NGS may be a superior method of detecting SMN1 gene copy number


Among the 3 methods used on 478 samples included in the study, next-generation sequencing provided the most favorable results.

As next-generation sequencing (NGS) adoption continues in various diseases and conditions, new research suggests the method is more reliable than traditional detection methods SMN1 gene copy number in patients with spinal muscular atrophy (SMA).

The researchers of the study, published in Scientific reports, said the screening method could offer a simplified way to detect gene copy number without the need for additional testing, and provide high-cost performance, as the study also showed that NGS could reduce the costs of tests.

“It is recommended by the [American College of Obstetrics and Gynecology] and [American College of Medical Genetics] that all women and couples, regardless of race or ethnicity, be screened for carriers of SMA, a serious genetic disease common worldwide,” the researchers emphasized. “Thus, selecting an appropriate method is of vital importance. Therefore, good performance should be the first priority.

Of the 3 methods used in 478 samples included in the study, NGS gave the most favorable results, including when compared to multiplex ligation probe amplification (MLPA), which is generally considered the gold standard. gold for molecular analysis of SMA. According to the researchers, their study is the first to analyze the retest rate of the traditional screening method.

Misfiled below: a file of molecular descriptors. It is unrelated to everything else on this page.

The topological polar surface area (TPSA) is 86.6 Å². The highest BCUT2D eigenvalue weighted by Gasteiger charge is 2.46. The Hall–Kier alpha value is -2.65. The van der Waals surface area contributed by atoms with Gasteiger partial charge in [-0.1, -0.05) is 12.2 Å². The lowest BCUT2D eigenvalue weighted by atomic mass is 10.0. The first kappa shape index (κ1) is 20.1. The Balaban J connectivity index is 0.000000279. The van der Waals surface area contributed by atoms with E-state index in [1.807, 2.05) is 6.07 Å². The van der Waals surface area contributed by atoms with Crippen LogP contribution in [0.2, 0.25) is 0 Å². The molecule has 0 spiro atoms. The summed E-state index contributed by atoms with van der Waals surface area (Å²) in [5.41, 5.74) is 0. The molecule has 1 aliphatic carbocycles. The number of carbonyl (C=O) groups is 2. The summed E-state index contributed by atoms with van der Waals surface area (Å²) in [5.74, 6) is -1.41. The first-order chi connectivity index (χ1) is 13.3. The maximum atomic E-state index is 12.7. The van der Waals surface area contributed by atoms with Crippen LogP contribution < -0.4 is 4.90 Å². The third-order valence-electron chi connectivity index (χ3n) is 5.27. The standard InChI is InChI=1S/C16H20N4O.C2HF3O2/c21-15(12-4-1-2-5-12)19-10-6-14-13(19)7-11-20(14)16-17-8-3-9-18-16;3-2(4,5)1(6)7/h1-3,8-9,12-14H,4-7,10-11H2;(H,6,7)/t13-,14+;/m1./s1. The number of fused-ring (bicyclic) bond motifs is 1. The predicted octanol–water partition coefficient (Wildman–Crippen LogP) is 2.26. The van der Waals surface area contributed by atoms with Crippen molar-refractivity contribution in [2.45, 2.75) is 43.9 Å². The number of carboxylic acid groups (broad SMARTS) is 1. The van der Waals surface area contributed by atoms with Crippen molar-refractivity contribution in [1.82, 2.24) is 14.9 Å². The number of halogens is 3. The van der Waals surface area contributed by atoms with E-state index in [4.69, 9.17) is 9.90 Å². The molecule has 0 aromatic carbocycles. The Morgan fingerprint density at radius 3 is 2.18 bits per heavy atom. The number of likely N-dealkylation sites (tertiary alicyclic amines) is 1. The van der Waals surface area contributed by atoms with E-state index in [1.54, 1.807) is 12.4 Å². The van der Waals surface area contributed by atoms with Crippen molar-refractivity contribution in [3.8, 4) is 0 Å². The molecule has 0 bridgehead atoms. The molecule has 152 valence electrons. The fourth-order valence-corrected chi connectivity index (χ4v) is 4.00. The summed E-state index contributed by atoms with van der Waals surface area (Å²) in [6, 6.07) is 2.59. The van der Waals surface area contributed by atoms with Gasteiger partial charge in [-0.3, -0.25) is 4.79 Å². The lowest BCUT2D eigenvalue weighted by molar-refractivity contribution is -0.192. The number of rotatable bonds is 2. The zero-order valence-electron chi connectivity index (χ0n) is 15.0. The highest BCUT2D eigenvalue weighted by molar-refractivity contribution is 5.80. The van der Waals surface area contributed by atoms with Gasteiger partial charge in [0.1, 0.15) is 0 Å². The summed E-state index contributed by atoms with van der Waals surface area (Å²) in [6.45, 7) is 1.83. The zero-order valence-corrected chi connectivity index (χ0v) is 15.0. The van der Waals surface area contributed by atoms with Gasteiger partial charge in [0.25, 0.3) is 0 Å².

Compared to MLPA (6.69%) and quantitative polymerase chain reaction (qPCR) (5%) – another commonly used method for SMN1 gene copy number screening – NGS had the lowest retest rate at 2.74%, meaning fewer samples had to be retested to get definitive results.

The analysis also demonstrated that NGS had higher precision and specificity. Using classifications determined by the MLPA as a benchmark, which were consistent with previous diagnostic results, researchers tested the ability of NGS and qPCR to identify 0 copies, 1 copies, and ≥ 2 copies of SMN1. On all of these 3 measurements, the NGS demonstrated 100% sensitivity, specificity and precision. Using qPCR, the sensitivity was 100%, 97.52%, and 94.30%, respectively; the specificity was 98.63%, 95.48% and 100% respectively; and the accuracy was 72.72%, 88.72% and 100%, respectively.

Of the samples, 71 were used to determine the repeatability of NGS and qPCR. While reproducibility was sufficient among homozygous deletion samples for qPCR, results were insufficient among heterozygous deletion and non-deletion samples. Meanwhile, NGS showed favorable repeatability, which the researchers say suggests that NGS can be used not only to detect homozygous deletion for SMA diagnosis, but also to analyze heterozygous deletion for screening. carriers.

Besides the 3 methods studied, there are other methods that can be used to SMN1 copy number detection, the researchers wrote. “Droplet-based digital PCR is another emerging technique for SMN1 copy number test. Although improved digital PCR technology has been reported, most are operational complexity and the related equipment and reagents are expensive. At present, it is primarily used as a validation method for positive results and has not been widely adopted for screening SMA carriers,” they concluded.


Zhao S, Wang Y, Xin X, et al. Next-generation sequencing is a very reliable method to analyze deletion of exon 7 of survival motor neuron 1 (SMN1) uncomfortable. Scientific representative. Published online January 7, 2022. doi: 10.1038/s41598-021-04325-1


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